Hillary Scarsella writes, “Sexual abuse and assault are silencing.” She explains: the offender and the religious institution work hard to silence survivors, but survivors also silence themselves because of the stigma surrounding the experience of sexual assault. “We need to make it our regular practice to talk about sexual violence accurately, sensitively, and often,” she says, “because talking about abuse and assault has a significant degree of power to prevent and stop both.” The kind of speech we need, says Scarsella, “is the kind that believes and respects victims and survivors, the kind that empowers youth to love and protect their bodies.”

Justin Holcomb offers biblical encouragement to survivors dealing with the stages of aftermath of sexual abuse. He assures survivors that “what happened to them is not their fault. They are not to blame. They did not deserve it. They are not responsible for what happened to them. Nobody had the right to violate them… They were sinned against.” To survivors who despair of ever healing, Holcomb reminds them, “God promises a hope and a future.”

When Wes Ellis was in the 7th grade, his “funny, likeable” youth pastor inspired him to go into youth ministry. In college, Ellis was devastated to learn that this minister had sexually assaulted several young woman who had been Ellis’ friends in youth group. Ellis offers a clear, challenging theological response to clergy sexual abuse. “For me to come to terms with my own story,” he writes, “is to accept that the person who was eventually imprisoned for sexual misconduct… was the same person who mentored me, cared for me, and helped me to find my calling. He was not a monster, but a human being like me. … In recognizing his actions as sin… I am forced to face the sin of which I myself am capable.” At the same time, Ellis urges readers to “not treat this as an abstract philsophical problem or a problem of mere policy, but as a real human experience.”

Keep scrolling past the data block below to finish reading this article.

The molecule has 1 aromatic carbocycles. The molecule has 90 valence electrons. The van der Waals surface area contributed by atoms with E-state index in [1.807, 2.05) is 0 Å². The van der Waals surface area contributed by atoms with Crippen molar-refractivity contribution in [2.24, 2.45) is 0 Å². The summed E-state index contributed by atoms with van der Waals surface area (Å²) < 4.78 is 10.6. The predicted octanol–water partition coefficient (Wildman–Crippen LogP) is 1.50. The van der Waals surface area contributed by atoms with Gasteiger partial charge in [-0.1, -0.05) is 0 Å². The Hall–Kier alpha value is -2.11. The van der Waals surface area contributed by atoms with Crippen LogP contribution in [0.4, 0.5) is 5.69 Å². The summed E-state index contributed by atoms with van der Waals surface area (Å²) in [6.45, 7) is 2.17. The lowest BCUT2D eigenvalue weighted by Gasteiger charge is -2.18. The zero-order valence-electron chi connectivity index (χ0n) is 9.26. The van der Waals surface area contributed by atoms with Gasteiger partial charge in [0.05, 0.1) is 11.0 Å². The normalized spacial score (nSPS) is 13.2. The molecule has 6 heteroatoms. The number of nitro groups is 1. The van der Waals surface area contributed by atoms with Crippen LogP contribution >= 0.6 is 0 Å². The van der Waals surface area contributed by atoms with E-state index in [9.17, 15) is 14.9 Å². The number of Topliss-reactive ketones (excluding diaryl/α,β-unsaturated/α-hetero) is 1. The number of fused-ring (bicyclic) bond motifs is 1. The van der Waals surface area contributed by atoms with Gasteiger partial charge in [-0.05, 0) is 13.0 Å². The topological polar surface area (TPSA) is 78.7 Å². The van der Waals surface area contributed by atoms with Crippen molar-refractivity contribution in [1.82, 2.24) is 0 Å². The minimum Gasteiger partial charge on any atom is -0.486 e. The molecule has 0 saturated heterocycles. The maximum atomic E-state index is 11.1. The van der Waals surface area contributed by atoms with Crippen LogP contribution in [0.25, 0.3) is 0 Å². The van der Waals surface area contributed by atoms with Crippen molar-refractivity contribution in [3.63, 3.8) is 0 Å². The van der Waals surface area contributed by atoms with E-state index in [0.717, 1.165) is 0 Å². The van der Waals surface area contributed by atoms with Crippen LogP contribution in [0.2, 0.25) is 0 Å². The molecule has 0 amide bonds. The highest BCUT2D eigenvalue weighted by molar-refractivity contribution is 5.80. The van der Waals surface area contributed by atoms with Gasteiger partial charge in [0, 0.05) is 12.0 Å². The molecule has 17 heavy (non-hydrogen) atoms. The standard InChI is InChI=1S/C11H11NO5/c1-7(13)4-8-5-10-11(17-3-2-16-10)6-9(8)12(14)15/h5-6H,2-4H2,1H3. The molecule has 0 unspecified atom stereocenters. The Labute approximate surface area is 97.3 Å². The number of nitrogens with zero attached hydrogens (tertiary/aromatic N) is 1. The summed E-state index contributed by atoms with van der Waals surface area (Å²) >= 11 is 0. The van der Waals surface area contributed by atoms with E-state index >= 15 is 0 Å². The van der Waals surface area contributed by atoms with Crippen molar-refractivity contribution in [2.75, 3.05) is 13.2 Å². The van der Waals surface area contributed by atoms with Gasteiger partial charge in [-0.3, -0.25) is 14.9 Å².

I am honored to be the sixth voice in this series. I share the case study of a young woman who became suicidal when the church tried to silence her complaint against a youth minister, and I offer a series of steps the church must take to protect the young people in its care, including age-appropriate boundary training for youth and regular, vigorous discussions of this topic by the adults in the congregation.  

As I researched my piece, I discovered two great resources.